Tags: House | Votes | Protect | U.S. | Troops | From | Globalist

House Votes to Protect U.S. Troops From Globalist Court

Tuesday, 28 May 2002 12:00 AM

The measure, sponsored by House Majority Whip Tom DeLay, R-Texas, passed by a vote of 280-138 early Friday just before the lawmakers went home for the Memorial Day recess.

Fred Gedrich, senior policy analyst at Oliver North’s Freedom Alliance, has been tracking this legislation about as carefully as anyone in Washington. He tells NewsMax.com that the DeLay amendment has the support of the White House. Key people in the State Department have told him that the specific wording is crucial for President Bush’s support.

It might be assumed that because the Bush administration has bluntly told the United Nations it has no intention of honoring the court, of course it would back Capitol Hill’s support in the form of a law on the books and on the record, "the law of the land,” if you will.

But Rep. Ron Paul, R-Texas, has been pushing for stronger language. He has complained that the House-passed measure "is silent on the ICC other than to prohibit funds authorized for international organizations from being used to advance the International Criminal Court.”

While Paul says "Hats off to DeLay” for making this important step in the right direction, he fears it "singles out one class of American citizens for protection from ICC jurisdiction [thus violating the doctrine of equal protection].” According to him, "it supposes that if the Senate ratifies the ICC treaty, [non-military] U.S. citizens would be subject to the ICC …”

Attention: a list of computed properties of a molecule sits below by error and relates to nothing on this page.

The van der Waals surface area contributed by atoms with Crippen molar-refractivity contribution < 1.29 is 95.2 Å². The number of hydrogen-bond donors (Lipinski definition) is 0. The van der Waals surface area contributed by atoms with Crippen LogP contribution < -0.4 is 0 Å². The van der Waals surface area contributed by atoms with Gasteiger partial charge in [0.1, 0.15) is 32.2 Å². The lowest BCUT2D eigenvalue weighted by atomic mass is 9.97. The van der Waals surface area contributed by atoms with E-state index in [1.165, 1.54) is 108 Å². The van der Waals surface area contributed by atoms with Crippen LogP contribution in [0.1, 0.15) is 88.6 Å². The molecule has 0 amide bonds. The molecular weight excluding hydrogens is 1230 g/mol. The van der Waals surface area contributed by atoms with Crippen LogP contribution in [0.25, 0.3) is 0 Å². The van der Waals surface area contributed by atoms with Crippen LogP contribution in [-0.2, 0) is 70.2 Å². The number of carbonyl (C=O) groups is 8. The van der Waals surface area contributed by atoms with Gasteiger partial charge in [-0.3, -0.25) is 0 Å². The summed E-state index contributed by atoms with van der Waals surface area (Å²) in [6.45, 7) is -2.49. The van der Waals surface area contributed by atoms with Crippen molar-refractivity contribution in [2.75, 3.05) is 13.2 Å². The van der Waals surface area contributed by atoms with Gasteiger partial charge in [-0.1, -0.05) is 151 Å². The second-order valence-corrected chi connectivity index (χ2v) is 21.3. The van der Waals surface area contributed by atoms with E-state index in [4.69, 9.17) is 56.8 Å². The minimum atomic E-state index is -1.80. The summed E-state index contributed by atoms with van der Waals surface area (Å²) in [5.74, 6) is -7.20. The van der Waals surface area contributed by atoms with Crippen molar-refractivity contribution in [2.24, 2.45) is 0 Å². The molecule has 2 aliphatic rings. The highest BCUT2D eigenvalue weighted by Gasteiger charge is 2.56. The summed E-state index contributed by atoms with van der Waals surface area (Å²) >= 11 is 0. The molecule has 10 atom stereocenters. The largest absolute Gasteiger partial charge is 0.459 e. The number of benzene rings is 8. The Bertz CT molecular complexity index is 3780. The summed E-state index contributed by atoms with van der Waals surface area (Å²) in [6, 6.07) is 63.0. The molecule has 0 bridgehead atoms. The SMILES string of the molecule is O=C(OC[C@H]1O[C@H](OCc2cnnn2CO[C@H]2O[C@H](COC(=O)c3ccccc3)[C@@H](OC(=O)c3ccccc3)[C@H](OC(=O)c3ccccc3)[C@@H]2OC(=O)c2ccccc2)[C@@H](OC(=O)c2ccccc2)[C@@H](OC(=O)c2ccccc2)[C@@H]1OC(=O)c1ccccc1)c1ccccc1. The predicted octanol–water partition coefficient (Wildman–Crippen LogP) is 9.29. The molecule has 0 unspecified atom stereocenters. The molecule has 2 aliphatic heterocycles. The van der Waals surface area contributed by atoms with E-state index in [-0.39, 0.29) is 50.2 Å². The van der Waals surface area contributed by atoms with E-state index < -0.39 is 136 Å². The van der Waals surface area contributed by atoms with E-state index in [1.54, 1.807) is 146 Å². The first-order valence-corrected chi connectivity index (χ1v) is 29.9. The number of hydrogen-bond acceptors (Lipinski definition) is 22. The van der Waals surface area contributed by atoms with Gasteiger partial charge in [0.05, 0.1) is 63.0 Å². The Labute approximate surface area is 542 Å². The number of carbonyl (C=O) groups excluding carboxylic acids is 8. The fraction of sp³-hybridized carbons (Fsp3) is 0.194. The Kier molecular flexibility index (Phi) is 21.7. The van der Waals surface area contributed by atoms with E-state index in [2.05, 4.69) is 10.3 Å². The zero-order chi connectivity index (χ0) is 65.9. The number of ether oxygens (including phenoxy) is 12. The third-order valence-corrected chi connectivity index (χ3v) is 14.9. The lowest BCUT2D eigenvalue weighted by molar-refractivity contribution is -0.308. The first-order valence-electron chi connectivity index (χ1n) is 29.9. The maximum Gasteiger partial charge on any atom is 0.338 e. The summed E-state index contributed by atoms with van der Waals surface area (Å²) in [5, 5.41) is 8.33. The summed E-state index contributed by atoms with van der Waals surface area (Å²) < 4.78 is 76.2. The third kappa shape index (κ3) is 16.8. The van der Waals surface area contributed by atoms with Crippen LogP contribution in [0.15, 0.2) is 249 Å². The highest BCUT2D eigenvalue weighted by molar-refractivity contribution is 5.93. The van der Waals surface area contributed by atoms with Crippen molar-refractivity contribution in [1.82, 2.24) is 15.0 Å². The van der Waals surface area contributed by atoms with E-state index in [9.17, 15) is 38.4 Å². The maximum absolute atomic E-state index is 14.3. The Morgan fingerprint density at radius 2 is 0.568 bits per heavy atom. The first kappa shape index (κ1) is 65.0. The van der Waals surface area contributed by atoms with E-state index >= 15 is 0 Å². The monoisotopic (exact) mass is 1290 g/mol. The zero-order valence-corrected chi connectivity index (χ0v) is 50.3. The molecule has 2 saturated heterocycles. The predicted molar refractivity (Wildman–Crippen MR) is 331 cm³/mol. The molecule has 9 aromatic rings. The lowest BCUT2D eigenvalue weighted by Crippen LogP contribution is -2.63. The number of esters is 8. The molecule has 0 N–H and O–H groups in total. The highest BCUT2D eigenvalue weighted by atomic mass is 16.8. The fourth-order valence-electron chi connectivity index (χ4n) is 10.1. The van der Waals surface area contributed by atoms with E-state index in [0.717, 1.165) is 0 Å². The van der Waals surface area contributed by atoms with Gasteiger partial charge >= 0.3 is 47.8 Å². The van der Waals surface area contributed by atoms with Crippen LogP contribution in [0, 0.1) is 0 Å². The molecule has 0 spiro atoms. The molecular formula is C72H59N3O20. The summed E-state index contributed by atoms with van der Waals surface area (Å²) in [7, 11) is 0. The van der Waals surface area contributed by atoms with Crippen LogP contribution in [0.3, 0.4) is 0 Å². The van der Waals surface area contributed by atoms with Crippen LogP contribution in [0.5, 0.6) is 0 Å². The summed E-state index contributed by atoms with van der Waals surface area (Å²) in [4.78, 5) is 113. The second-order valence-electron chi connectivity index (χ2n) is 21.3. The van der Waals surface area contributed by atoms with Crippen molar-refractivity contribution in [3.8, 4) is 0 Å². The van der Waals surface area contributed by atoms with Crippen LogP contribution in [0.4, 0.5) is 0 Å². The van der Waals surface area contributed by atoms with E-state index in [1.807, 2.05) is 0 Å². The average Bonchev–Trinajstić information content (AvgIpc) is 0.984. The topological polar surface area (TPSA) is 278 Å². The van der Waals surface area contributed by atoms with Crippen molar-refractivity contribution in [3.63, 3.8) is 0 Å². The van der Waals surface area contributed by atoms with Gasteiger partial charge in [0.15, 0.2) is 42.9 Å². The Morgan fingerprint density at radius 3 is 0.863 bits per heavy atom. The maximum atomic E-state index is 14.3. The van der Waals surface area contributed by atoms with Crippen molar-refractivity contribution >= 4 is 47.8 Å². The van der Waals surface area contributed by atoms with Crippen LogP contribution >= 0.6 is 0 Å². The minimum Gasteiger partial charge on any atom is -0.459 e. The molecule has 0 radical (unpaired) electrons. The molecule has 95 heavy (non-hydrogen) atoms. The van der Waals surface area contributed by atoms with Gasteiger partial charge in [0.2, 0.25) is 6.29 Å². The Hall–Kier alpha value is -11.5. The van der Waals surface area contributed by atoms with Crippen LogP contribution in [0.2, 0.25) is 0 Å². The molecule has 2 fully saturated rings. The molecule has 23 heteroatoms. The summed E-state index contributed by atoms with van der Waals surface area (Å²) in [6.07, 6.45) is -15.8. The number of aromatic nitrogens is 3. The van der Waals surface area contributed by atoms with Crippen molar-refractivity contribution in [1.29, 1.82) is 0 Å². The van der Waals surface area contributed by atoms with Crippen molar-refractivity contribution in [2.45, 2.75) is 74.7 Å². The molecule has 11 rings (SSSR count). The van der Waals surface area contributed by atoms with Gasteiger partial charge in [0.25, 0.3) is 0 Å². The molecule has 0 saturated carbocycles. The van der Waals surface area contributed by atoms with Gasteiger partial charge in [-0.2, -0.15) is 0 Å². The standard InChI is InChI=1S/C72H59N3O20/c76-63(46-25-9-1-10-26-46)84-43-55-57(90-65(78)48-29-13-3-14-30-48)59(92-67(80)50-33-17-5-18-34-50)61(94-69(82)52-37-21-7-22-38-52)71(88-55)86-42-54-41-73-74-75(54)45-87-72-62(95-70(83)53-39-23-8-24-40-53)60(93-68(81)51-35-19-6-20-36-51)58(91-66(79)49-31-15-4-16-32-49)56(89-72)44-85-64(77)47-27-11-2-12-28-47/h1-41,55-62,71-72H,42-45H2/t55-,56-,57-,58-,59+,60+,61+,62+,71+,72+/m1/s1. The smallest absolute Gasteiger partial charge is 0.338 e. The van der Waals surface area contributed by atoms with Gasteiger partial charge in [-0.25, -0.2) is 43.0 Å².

Paul also has problems with the part of the DeLay amendment which he interprets as committing the U.S. to go to the rescue of military people from other non-ratifying nations who are hauled before the new court. Paul sees this as encouraging international adventurism. So in one sense, he thinks the DeLay amendment doesn’t go far enough (doesn’t protect U.S. civilians), and in another sense (rescuing allies), he believes it goes too far.

But Gedrich of Freedom Alliance, who is solidly in the loop on this issue, says although he has worked with Paul’s staff and appreciates what they do, the Texas maverick’s proposal may not be able to get White House support "because of Executive Branch foreign policy prerogatives.”

That is a credible supposition. The Bush administration has gone as far as any in recent history to fend off any erosion of presidential authority under the Constitution. One example is Attorney General John Ashcroft’s memo after Sept. 11 urging agencies to stall on Freedom of Information Requests and not to shy away from fighting such demands in court, if it comes to that.

Now, as reported by NewsMax this past week,

The ICC, and its anti-sovereignty, anti-American structure, does not register on the radar screens of most of the voters of South Dakota any more than for most Americans.

Perhaps the time has come to alert them. Daschle has a long history of talking one way back home and becoming a completely different person in Washington.

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The measure, sponsored by House Majority Whip Tom DeLay, R-Texas, passed by a vote of280-138 early Friday just before the lawmakers went home for the Memorial Day recess. Fred Gedrich, senior policy analyst at Oliver North's Freedom Alliance, has been tracking this...
House,Votes,Protect,U.S.,Troops,From,Globalist,Court
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2002-00-28
Tuesday, 28 May 2002 12:00 AM
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